You take a six-dollar pay cut and what do you get? Five years older and no respect for the sacrifices you made to get your employer out of bankruptcy, say the striking Alabama coal miners who protested outside the Manhattan offices of three hedge funds on June 22.
â€śThey told us, since we bailed them out, they would take care of us,â€ť says Brian Kelly, president of United Mine Workers of America Local 2245, one of more than 1,000 miners whoâ€™ve been on strike at two mines in Brookwood, Alabama, since April 1. But instead, he says, â€śtheyâ€™re bringing in scabs to work and trying to get rid of the older workforce.â€ť
Warrior Met Coal, which operates the two mines, about 15 miles east of Tuscaloosa, was bought out by a consortium of 20 to 30 hedge funds in 2016 after its previous owner, Jim Walter Resources, filed for bankruptcy, says UMWA spokesperson Phil Smith.
Local 2245 then agreed to major concessions to help the company regain solvency: Along with the $6-per-hour pay cut, their health care costs were increased from a $12 co-pay to a $1,500 deductible; the union had to negotiate a $25 million Voluntary Employeesâ€™ Beneficiary Association plan to continue retireesâ€™ health care; and extra overtime pay for Sundays and holidays was eliminated.
â€śTheyâ€™re making us work seven days a week, up to 16 hours,â€ť says Kelly, who has worked in the Brookwood mine for 25 years, following his father, uncles, and grandfather. â€śNow weâ€™re forced to work every holiday except Thanksgiving, Christmas Eve, and Christmas.â€ť
The companyâ€™s current contract offer, instead of restoring the $6 pay cut, is a five-year deal with a $1-an-hour increase, with another 50 cents coming in its fourth year, says Kelly.
â€śThis company has prospered,â€ť says Dedrick Gardner, whoâ€™s worked in the mine for 13 years. â€śWe worked a whole year during the pandemic. The mine didnâ€™t shut.â€ť
That brought the miners to the offices of three of the hedge funds that own Warrior Met: In the morning, they protested outside BlackRock Fund Advisors, the largest stockholder, holding 13 percent of the company, according to Smith. In the afternoon, they split into two groups, one at State Street Global Advisors, which owns 11 percent, and the other at Renaissance Technologies, which owns 4 percent.
Outside State Streetâ€™s Sixth Avenue offices, about 25 miners and supporters from other unionsâ€”the International Association of Theatrical and Stage Employees, the United Food and Commercial Workers, and Retail, Wholesale, and Department Store Union Local 338â€”marched in an oval, chanting â€śNo Contract, No Coalâ€ť and â€śWarrior Met Has No Soul.â€ť Rain cut it short an hour early.
â€śThese hedge funds are among several entities that invested in Warrior Met five years ago when the company emerged from bankruptcy,â€ť UMWA International President Cecil E. Roberts said in a statement. â€śBut they insisted on dramatic sacrifices from the workers, to the tune of $1.1 billion. The company has enjoyed revenues amounting to another $3.4 billion since then, much of which flowed into these fundsâ€™ accounts. Itâ€™s time to share that wealth with the people who created itâ€”the workers.â€ť
Company executives got bonuses of up to $35,000 early this year, according to the UMWA. The Brookwood miners now average about $22 an hour, the union says. Kelly says he makes about $60,000 a year.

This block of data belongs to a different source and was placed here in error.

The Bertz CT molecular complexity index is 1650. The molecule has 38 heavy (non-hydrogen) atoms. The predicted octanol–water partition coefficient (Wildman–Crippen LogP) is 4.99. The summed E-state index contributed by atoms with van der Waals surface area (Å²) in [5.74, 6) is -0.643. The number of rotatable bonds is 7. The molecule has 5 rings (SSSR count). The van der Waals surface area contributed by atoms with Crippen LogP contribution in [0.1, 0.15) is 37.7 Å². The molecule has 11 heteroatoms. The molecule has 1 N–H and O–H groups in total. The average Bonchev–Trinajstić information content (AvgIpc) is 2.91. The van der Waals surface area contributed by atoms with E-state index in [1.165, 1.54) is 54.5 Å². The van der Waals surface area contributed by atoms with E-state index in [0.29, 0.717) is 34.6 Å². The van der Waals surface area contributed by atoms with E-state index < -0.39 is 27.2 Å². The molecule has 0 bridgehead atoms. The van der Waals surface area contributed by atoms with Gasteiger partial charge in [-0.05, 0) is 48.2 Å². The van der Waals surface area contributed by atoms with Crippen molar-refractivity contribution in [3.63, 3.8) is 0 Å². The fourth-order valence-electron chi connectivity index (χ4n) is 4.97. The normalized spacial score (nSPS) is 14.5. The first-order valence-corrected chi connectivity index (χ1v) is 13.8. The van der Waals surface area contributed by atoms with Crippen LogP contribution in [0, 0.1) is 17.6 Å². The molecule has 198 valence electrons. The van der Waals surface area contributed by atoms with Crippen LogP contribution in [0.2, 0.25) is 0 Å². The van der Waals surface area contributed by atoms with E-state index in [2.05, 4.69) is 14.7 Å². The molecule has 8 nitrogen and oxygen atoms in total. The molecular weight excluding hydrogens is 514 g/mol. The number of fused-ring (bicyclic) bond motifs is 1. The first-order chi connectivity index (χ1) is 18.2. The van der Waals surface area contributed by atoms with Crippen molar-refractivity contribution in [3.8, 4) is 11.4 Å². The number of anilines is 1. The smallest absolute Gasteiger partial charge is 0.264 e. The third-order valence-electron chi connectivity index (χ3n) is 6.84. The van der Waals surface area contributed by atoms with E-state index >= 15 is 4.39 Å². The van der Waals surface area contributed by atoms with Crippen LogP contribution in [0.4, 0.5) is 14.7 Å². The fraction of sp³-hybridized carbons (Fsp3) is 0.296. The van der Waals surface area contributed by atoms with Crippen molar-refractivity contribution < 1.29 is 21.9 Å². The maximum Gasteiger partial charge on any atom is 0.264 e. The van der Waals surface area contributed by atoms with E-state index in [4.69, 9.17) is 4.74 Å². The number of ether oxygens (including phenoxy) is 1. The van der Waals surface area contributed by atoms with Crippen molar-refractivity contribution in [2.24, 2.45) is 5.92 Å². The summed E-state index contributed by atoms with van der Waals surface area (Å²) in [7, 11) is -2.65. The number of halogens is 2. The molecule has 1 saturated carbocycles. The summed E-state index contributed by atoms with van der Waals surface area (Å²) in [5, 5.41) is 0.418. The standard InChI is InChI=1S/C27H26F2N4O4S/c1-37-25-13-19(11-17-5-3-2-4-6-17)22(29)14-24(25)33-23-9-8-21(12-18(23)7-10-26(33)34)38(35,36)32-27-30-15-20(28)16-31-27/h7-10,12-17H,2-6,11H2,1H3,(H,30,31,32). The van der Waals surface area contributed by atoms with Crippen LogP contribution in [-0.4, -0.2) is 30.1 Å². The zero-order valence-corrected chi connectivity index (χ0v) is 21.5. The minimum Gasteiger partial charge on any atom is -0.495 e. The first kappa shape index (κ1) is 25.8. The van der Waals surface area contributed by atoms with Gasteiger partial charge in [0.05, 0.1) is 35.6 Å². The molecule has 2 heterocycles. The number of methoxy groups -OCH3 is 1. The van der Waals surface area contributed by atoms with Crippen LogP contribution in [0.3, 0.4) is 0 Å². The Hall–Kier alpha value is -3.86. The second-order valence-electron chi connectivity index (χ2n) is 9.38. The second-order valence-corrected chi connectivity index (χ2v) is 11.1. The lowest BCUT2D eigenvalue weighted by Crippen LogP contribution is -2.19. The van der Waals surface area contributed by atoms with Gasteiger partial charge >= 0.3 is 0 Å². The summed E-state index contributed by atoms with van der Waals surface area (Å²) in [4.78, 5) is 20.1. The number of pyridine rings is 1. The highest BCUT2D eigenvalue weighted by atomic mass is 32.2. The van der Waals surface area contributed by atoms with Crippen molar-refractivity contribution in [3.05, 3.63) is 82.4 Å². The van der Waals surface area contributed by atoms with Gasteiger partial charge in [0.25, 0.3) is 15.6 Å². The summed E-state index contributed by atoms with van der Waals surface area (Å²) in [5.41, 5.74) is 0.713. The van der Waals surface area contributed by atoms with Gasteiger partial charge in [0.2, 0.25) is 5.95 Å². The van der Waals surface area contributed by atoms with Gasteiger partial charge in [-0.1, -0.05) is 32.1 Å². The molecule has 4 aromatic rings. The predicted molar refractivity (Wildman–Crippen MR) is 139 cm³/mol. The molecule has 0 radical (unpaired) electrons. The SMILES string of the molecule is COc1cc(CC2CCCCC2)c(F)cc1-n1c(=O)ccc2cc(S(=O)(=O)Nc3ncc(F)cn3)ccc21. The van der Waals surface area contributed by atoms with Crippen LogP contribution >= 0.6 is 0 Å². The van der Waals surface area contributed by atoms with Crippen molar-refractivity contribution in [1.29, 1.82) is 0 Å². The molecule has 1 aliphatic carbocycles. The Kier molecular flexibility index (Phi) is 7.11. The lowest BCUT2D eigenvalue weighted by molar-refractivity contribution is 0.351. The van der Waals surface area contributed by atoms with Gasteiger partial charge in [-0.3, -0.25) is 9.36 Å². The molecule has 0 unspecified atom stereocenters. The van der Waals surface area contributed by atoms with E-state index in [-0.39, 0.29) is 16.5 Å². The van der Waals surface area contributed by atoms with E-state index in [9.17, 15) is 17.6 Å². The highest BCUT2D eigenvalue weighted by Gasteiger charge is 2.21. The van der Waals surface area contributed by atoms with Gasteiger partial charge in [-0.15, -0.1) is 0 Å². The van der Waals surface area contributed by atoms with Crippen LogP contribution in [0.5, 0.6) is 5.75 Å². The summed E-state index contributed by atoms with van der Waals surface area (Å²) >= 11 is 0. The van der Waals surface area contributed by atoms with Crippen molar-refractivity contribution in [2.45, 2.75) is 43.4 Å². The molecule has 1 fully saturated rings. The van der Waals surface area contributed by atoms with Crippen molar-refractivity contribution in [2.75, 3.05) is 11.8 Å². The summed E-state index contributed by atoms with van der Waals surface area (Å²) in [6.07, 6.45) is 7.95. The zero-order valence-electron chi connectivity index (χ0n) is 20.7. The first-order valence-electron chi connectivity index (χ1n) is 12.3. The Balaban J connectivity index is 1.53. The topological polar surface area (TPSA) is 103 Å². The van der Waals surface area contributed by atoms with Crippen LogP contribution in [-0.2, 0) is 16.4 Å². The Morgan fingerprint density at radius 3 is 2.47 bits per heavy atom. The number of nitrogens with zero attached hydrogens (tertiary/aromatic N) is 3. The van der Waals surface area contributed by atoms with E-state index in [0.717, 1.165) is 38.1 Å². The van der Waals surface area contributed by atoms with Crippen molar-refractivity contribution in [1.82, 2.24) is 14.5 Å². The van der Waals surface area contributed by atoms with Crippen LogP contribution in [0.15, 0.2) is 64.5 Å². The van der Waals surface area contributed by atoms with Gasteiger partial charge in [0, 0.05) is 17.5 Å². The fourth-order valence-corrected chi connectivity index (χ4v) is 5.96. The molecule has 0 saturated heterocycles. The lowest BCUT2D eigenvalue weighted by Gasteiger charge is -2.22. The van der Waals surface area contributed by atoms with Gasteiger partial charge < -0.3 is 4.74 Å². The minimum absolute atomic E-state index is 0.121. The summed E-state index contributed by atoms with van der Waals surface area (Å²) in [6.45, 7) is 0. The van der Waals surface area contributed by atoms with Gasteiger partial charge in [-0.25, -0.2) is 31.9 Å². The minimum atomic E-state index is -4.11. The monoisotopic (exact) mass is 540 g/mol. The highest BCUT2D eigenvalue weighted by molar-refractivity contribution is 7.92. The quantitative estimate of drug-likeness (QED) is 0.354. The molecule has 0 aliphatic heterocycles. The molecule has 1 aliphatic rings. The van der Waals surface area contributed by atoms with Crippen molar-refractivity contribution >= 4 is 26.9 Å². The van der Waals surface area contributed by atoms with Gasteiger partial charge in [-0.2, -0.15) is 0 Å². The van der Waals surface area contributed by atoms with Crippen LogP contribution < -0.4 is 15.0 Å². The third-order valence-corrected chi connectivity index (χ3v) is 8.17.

Contract talks have made little progress since early April, when the miners rejected a proposed agreement drawn up a few days into the strike, 1,006 to 45. Smith says he doesnâ€™t expect them to resume until after July 4.
â€śThey really havenâ€™t moved very far from the contract that got voted down,â€ť says Smith. â€śI donâ€™t think they got the message.â€ť
Aside from pay, union officials say, a main dispute is that management is demanding the power to fire strikers and to give strikebreakers and new hires seniority. Earlier this month, there were at least two incidents where drivers entering the mine site in pickup trucks hit picketers. Warrior Met management responded that it has an injunction that â€śspecifically prohibits picketers from interfering, hindering or obstructing ingress and egress.â€ť
â€śThey want to put the new hires and scab miners to the front of the seniority line,â€ť says Kelly. â€śIâ€™ve been there 25 years. Thatâ€™s not going to happen.â€ť
Safety has become a major concern. The foremen the new management brought in, Kelly says, came from West Virginia and Kentucky, and donâ€™t understand the kind of mining they do at Brookwood.
The Alabama mine, which extracts a specialized variety of coal used in making steel, is much deeper than a typical Appalachian â€śdrift mine,â€ť he explains. Its shaft goes down 2,000 feet, and the miners have to travel as much as 10 miles to reach the coal face.
â€śYou canâ€™t walk out if something happens,â€ť he says.
Mining coal at those depths also releases a lot of methane gas, which is toxic, inflammable, and explosive. In the last two years, Kelly says, there have been more â€śignitionsâ€ťâ€”small fires starting from pockets of methane ignitingâ€”than heâ€™s seen in his previous 20 years on the job.
â€śThey are building a big potential to have something blow up,â€ť he says.
Itâ€™s a peril he knows too well. On September 23, 2001, 13 miners at Brookwood were killed in a methane explosion.
â€śIf you donâ€™t run safe, you wonâ€™t run more coal,â€ť Kelly says. â€śYouâ€™ve got to have air to push the dangerous gases out.â€ť
This article first appeared at LaborPress. Steven Wishnia is a LaborPress reporter.
This blog originally appeared at Labor Notes on June 24, 2021. Reprinted with permission.
About the Author: Steve Wishnia is a New York-based journalist, now a reporter for LaborPress and editor of Tenant/Inquilino.